Wednesday, June 23, 2010

Taking a Break...

Friends of this blogging world, I'll be enjoying few days of a much needed computer, no internet, few days of total relaxation.

I’ll miss you all and your wonderful recipes.

Will be back by the first week of July.

Till then...Happy blogging to all and I know there’ll be a lot to read once I come back.

Friday, June 18, 2010

Aloo Potol-er Dalna – Curried Potatoes and Parwal

Potol is a summer vegetable. Moving away from this Bengali name of the vegetable, you can know it as Parwal in Hindi and Pointed Gourd in English. Aloo Potol-er dalna is a common dish in our home and especially in most Bengali families. Cook it the simplest way or use more spices...up to you.

I always like to cook my curries in a simple way...mainly without onion and garlic. Mrs. B was surprised when I told her I don’t add onion and garlic in cooking this. She said, “Then how will the curry taste? And what about the gravy, do you use lots of tamatar?

I gave her a smile and said, “No tomatoes but simple everyday spices and all the juices and flavours mix together to give out the taste”.

“So you’ll cook and let me get the taste”.

“Of course, what’s the big deal about it?

She tasted the curry and liked it and said, “It tastes really good”.

Here comes my simple recipe.

All that is required:

Parwal: ½ kg

Aloo (potatoes): 4

Tej patta (bay leaves): 3-4

Garam Masala (home-made): ½ tsp

Jeera powder: 1 tsp

Dhania powder: ½ tsp

Lal mirch (red chilli) powder: ½ tsp

Haldi powder: 1 tsp

Salt to taste

Sugar: As to your taste. Add ½ tsp if you don’t like to for the sugar adds colour to the curry and balances the taste with simple spices.

Cooking oil

                         The Potol or Parwal

Working time:

Now peel the skin of the potol and cut it into half. I don’t peel off all the skin. See in the picture.

Peel the potatoes and make 8 pieces from each one.

Wash the vegetables and set aside.

Put the dhania, jeera, lal mirch and haldi powder in a small bowl and soak it in some water.

Cooking Period:

Heat oil in a kadhai and as the smoke start rising put in the potol (parwal) pieces and fry till it starts changing colour. Don’t over fry. Take them out. The oil will take a black colour. Don’t throw it away.

Tip in the bay leaves and then the potatoes in the remaining oil. Stir occasionally as the frying process goes on for 4-5 minutes.

Now add the soaked spices and stir. Couple of minutes into this course of action, add the salt and sugar. The cooking process goes on, sometime on low flame and for a time on high flame. Cook till the oil starts separating from the masala. Add the fried parwal stir for a couple of minutes and then add sufficient water, sufficient for the type of gravy you want, and cook till the potatoes and parwal is cooked to be served. Add the garam masala, mix it well in the curry and pour into the serving bowl.

Serve with hot rice along with some dal. It can also be served with roti, paratha or luchi (puris).
Next the taste will speak.

Wednesday, June 16, 2010

Green Mango Panna – Simply Summer Comfort

On hot summer days its lots of liquid intake that gives relief and comfort to thirst. So many comfort drinks can be made at home. With lots of green mangoes in this season, mango treats are loved and relished by many...almost every Indian will say, “I love mangoes”.

Green mangoes are rich in vitamin C. In summer whenever Ma made this simple drink she spoke about its power: “This is good to fight against heat stroke and how easily it takes away the tiredness and fatigue created by the heat”...true it is...refreshing my thoughts...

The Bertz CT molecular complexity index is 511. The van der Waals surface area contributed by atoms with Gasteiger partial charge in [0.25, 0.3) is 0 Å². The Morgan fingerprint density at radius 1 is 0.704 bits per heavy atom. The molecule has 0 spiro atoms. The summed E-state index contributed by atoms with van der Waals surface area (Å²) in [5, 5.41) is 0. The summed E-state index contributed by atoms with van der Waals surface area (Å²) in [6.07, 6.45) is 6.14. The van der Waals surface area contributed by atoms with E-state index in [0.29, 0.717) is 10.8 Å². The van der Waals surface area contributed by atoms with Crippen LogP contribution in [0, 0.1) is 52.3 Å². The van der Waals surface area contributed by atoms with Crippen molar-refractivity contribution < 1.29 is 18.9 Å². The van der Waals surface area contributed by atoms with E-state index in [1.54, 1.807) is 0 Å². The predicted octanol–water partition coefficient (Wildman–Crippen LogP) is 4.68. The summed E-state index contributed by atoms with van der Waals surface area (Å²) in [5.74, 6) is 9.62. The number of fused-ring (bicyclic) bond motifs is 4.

Talking about this it reminds me of the lemonade and soda making factory which was just two houses down the row of buildings on the opposite side of the road of our house. When she added that small quantity of lemonade to this sherbet, minuscule bubbles started coming up and these exploded, spreading the thinnest spray that was born from the bursting bubbles. While some enjoyed the taste with lemonade, it was never to my liking. I loved to see the lemonade coming out of the mouth of the glass, filling up the glass and some crushed ice going into it, making me feel happy as I drank to the last drop. Whenever elders felt uneasy after eating a heavy lunch, they drank a bottle of soda and believe me they belched soon after saying, “Aah! ki aaram (what a relief!)", the relief from the discomfort could well be read on their face.

For this comfort drink all that is needed for 2 glasses of Aam Panna:

Green mango: 1

Sugar: 3 tbsp (I added but you can adjust as to your taste)

Salt: It should be to your taste

Ice cubes or only cold water (as you prefer)

Few drops of ginger juice (if you want the ginger flavour) and a pinch of pepper powder for the spicy touch.

As I said earlier you can add some lemonade, about 1 tbsp for that extra (large) tangy taste, I didn’t.

Now it is time to put in your labour to make this soft drink.

Wash the mango, peel and cut into small pieces discarding the seed. Place the mango pieces in some water in a pan and leave it on the burning stove to cook till it is soft. Let it cool.It is time to add the sugar and salt to the cooked mango and bring together in a blender. Now add lemonade (optional), ginger juice, pepper powder and mix well.

Pour this into two glasses, add chilled water and mix well again. Add some ice cubes before serving.

Beat your heat with this Panna and get some relief from the heat and exhaustion.

Sending this to Nithu's Sizzling Summer Contest

Tuesday, June 15, 2010

Thanks Madhu for sharing the Awards

Madhu of Sweet, Spicy and Sour has shared these awards with me. Madhu, really sorry for putting them up late, there was some problem at my end with ‘Copy and Paste’ from there (your blogspot) to here (my blogging space). Now I’ve done it!!!

Thanks so much dear for remembering me and making me happy with this beautiful sharing.

 a picture from my photo album

Awards and Thanks to Suja